(November 2016)

“…the endlessly surprising mezzo shaded her voice with restraint and contemplation”
-Musical Toronto

Photo Credit: Malcolm Cook

Photo Credit: Malcolm Cook

Ottawa Chamber Music Festival:  Arion Baroque Tour: Bach B  Minor Mass (August 2016)

“The outrageously talented Krisztina Szabó was dignified and deeply moving.”
-Ottawa Citizen

Talisker Players:  Cross’d by the Stars
(May 2016)

“The concert couldn’t have gotten any better than the Burry/Szabó extravaganza.”
-Definitely the Opera

“Krisztina Szabó demonstrated her virtuosity performing a piece full of challenges including difficult shifts in pitch, unusual rhythms, and projecting clear diction over an ensemble playing at fortissimo. After that, her two songs from West Side Story, “One Hand, One Heart” and “Somewhere,” were almost too undemanding for an artist of her ability.”
-Musical Toronto

Mozart C Minor Mass & Requiem
(Les Violons du Roy, February 2016)

Si tous les solistes méritent des éloges, un coup de chapeau particulier va à Krisztina Szabo, qui a remplacé la mezzo prévue dans l’après-midi même avec un aplomb impressionnant. Il apparaît dans la Messe en ut qu’elle a une technique de vocalisation aussi efficace..
-Le Devoir

La mezzo-soprano Krisztina Szabó, qui remplaçait au pied levé et avec assurance sa collègue Allyson McHardy, a fait belle figure dans le Laudamus te.
-Le Soleil

Bravissimo!
(New Year’s Eve Gala, December 31, 2015)

With Karina Gauvin, Stefano La Colla, photo credit: J. So

The most impressive of the singers was the mezzo Krisztina Szabó. We have heard her a number of times in the last few seasons, with the Canadian Opera Company (in Schoenberg’s Erwartung and, more recently, in the COC’s triple bill of Monteverdi and Monk Feldman) and with Against the Grain Theatre (in their Schubert-Messiaen program). This recent concert, on December 31, 2015, gave us an opportunity to hear her in more familiar repertoire. That included Musetta’s Waltz from Puccini’s La Bohème, a role more usually sung by a soprano (although it is in Szabó’s repertoire) as well as the Habanera and the Seguidilla from Bizet’s Carmen. What a formidable Carmen she would make! She sang the middle line in Mozart’s Soave sia il vento from the first act of Così fan tutte and the lower part of the Flower Duet from Delibes’ Lakmé. In both cases she gave her part a stronger vocal presence than is normally the case in performance.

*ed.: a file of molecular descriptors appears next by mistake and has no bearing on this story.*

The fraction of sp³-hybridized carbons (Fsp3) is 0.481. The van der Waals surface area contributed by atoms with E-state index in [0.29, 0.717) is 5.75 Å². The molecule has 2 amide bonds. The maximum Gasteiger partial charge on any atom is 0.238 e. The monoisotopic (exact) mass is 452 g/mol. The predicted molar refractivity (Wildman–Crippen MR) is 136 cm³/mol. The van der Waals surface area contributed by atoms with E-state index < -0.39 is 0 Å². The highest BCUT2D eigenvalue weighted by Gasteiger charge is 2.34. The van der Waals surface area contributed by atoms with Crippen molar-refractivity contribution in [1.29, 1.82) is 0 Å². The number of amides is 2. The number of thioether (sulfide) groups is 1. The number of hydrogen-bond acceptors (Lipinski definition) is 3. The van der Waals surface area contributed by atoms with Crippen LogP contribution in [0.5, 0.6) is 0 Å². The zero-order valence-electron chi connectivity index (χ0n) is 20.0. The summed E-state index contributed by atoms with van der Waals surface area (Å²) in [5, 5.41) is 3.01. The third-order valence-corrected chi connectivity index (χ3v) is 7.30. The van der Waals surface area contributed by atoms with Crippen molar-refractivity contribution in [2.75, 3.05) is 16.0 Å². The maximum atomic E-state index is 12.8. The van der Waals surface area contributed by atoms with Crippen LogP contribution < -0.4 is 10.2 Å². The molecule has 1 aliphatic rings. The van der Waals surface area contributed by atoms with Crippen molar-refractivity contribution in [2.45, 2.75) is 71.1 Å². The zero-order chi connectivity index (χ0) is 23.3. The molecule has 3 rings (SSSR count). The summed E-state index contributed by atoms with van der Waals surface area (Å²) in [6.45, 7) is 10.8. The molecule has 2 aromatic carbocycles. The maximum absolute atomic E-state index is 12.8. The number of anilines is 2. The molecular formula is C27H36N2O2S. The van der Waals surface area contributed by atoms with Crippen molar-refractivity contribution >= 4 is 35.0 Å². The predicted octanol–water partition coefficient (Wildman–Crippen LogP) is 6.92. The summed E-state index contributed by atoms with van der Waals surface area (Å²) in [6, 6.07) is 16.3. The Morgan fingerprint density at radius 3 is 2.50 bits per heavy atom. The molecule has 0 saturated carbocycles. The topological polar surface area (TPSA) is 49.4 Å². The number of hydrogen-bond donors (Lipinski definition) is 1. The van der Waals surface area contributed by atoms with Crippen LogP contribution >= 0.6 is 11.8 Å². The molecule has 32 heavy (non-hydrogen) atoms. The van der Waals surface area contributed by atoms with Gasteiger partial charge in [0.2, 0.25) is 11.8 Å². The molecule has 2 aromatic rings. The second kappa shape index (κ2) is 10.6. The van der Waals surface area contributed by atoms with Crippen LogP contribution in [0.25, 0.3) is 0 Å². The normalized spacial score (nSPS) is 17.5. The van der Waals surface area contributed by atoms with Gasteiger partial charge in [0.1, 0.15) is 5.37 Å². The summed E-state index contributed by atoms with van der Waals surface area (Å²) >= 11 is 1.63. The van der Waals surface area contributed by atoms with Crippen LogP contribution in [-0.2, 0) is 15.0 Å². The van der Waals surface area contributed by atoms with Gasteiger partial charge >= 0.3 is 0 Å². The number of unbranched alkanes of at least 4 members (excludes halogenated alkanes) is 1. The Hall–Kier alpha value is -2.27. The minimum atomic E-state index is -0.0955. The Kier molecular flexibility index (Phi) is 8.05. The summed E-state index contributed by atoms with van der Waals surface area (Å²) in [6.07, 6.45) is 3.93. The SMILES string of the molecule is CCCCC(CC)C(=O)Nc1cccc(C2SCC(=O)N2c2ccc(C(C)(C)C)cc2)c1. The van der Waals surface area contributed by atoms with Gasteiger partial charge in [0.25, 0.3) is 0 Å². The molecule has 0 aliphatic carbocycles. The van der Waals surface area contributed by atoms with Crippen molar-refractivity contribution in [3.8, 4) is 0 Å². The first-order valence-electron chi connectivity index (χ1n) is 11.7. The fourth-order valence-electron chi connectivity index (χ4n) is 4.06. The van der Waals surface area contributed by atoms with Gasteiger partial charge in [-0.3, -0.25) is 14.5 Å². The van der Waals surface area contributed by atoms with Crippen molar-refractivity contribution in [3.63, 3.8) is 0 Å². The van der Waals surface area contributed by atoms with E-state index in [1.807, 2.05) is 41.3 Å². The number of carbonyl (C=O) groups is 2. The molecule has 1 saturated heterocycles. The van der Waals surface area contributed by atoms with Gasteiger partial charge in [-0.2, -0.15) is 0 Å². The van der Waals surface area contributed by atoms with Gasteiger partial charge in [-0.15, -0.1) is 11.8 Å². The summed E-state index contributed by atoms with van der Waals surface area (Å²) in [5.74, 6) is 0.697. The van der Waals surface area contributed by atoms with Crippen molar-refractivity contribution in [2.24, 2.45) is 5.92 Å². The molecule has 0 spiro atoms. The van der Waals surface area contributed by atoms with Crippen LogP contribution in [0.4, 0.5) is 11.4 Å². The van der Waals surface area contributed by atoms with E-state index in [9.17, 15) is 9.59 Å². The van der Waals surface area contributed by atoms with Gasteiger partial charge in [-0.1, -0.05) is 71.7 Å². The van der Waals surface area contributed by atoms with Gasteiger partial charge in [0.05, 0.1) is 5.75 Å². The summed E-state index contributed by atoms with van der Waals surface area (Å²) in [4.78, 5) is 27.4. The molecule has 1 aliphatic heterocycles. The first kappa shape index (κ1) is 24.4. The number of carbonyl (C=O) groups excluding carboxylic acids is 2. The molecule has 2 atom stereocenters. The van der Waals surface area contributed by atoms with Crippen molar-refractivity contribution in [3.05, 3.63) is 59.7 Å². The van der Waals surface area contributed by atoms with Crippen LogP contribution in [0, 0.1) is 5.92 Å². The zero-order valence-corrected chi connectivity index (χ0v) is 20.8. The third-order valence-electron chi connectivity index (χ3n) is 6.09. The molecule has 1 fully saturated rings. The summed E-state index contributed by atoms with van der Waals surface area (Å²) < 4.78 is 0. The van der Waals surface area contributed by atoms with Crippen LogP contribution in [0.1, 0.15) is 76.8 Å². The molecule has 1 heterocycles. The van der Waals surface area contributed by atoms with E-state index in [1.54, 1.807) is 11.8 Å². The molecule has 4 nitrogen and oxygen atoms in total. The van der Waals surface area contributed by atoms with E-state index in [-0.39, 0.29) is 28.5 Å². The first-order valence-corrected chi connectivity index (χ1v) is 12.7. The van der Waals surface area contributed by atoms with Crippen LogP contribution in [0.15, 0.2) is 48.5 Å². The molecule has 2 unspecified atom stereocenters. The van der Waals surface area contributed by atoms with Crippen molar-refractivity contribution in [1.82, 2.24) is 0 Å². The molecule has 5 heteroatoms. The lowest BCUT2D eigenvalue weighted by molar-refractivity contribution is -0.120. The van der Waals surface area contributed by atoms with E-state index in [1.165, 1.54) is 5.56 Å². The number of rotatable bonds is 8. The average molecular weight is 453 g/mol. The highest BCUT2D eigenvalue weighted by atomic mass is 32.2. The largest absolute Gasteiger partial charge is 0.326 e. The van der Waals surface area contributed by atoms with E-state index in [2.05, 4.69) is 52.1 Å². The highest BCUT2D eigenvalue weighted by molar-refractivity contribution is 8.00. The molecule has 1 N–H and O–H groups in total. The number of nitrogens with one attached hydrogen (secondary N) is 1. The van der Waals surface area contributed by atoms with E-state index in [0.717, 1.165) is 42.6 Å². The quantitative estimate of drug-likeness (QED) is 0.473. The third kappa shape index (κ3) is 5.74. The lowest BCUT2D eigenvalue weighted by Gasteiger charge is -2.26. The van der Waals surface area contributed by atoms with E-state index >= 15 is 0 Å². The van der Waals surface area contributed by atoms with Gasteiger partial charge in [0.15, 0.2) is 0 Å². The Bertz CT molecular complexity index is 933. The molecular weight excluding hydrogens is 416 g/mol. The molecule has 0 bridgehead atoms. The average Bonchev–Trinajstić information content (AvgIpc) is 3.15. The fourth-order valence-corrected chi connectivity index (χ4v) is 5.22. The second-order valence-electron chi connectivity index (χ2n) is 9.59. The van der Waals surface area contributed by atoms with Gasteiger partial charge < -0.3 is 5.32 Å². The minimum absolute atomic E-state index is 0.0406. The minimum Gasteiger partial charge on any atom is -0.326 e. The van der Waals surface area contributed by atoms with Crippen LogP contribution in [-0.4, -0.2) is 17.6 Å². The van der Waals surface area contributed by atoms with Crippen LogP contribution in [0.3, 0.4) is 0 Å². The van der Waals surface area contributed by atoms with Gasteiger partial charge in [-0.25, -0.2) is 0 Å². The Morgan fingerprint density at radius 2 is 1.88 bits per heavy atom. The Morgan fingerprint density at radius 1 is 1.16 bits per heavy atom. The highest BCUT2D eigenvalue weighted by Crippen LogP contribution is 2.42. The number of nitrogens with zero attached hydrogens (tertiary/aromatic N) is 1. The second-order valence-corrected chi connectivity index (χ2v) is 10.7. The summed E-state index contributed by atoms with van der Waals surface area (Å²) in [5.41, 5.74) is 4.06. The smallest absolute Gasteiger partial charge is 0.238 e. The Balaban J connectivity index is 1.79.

-The Whole Note

Mezzo Szabo’s fearless vocalism in a wide-ranging repertoire has made her an authentic star in recent years. Recent triumphs include the Woman in Erwartung and the triple bill Pyramus and Thisbe… It was a treat to hear (her) sing Rosina’s ‘Una voce poco fa’ from Barbiere, the kind of repertoire that she rarely sings these days. Given her high mezzo bordering on soprano, her top was impressive, and she fully embodied the vixen quality of the street-smart Rosina. Her two big Carmen arias were delivered with gleaming tone and abundant stage allure. She also did the totally unexpected – a diminuendo in the B natural ending of Musetta’s Waltz. I can’t think of another mezzo capable of doing that!
-Musical Toronto

Best of 2015:  End of Year Reviews

I mostly recall a couple of brilliant performances… particularly the work of Krisztina Szabó in the COC’s Erwartung and AtG’s Harawi.  In high-diving you get marks for what they call “degree of difficulty”; if artistic performance recognized such things, Szabó ’s work on these two jagged pieces of modernity would have her on whatever podium properly recognizes brilliance.
-Barcza Blog

If I had to pick a favourite from the COC’s line up it would likely be Robert Lepage’s production of Schoenberg’s Erwartung featuring a stellar one woman performance by Krisztina Szabó…. There was also much to like in the category of hard to define productions. Against the Grain produced two fine combinations of music and choreography. Death and Desire; a mash up of Die Schöne Müllerin and Messiaen’s Harawi featured a searing performance from Krisztina Szabó, well paired with Stephen Hegedus…